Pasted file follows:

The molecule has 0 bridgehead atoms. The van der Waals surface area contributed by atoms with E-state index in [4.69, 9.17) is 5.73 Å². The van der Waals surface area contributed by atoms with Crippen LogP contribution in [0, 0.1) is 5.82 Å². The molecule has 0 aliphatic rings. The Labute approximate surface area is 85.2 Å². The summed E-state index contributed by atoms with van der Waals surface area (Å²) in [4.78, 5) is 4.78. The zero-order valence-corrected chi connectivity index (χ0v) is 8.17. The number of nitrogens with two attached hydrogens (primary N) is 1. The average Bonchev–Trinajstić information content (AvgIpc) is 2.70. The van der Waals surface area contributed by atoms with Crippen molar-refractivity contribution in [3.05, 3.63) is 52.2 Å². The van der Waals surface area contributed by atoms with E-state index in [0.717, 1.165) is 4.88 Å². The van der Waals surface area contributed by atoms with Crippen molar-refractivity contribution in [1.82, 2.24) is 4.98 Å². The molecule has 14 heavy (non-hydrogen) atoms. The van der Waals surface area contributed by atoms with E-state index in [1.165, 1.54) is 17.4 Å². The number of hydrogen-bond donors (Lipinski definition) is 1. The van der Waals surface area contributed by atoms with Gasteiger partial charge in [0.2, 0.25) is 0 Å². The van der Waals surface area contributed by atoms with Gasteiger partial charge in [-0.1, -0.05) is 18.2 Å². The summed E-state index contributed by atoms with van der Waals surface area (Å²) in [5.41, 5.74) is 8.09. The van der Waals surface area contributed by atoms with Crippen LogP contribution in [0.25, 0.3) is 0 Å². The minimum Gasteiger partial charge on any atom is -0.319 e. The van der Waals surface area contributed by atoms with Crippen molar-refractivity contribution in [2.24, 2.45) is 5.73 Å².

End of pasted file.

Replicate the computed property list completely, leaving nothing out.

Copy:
The molecule has 0 bridgehead atoms. The van der Waals surface area contributed by atoms with E-state index in [4.69, 9.17) is 5.73 Å². The van der Waals surface area contributed by atoms with Crippen LogP contribution in [0, 0.1) is 5.82 Å². The molecule has 0 aliphatic rings. The Labute approximate surface area is 85.2 Å². The summed E-state index contributed by atoms with van der Waals surface area (Å²) in [4.78, 5) is 4.78. The zero-order valence-corrected chi connectivity index (χ0v) is 8.17. The number of nitrogens with two attached hydrogens (primary N) is 1. The average Bonchev–Trinajstić information content (AvgIpc) is 2.70. The van der Waals surface area contributed by atoms with Crippen molar-refractivity contribution in [3.05, 3.63) is 52.2 Å². The van der Waals surface area contributed by atoms with E-state index in [0.717, 1.165) is 4.88 Å². The van der Waals surface area contributed by atoms with Crippen molar-refractivity contribution in [1.82, 2.24) is 4.98 Å². The molecule has 14 heavy (non-hydrogen) atoms. The van der Waals surface area contributed by atoms with E-state index in [1.165, 1.54) is 17.4 Å². The number of hydrogen-bond donors (Lipinski definition) is 1. The van der Waals surface area contributed by atoms with Gasteiger partial charge in [0.2, 0.25) is 0 Å². The van der Waals surface area contributed by atoms with Gasteiger partial charge in [-0.1, -0.05) is 18.2 Å². The summed E-state index contributed by atoms with van der Waals surface area (Å²) in [5.41, 5.74) is 8.09. The van der Waals surface area contributed by atoms with Crippen LogP contribution in [0.25, 0.3) is 0 Å². The minimum Gasteiger partial charge on any atom is -0.319 e. The van der Waals surface area contributed by atoms with Crippen molar-refractivity contribution in [2.24, 2.45) is 5.73 Å².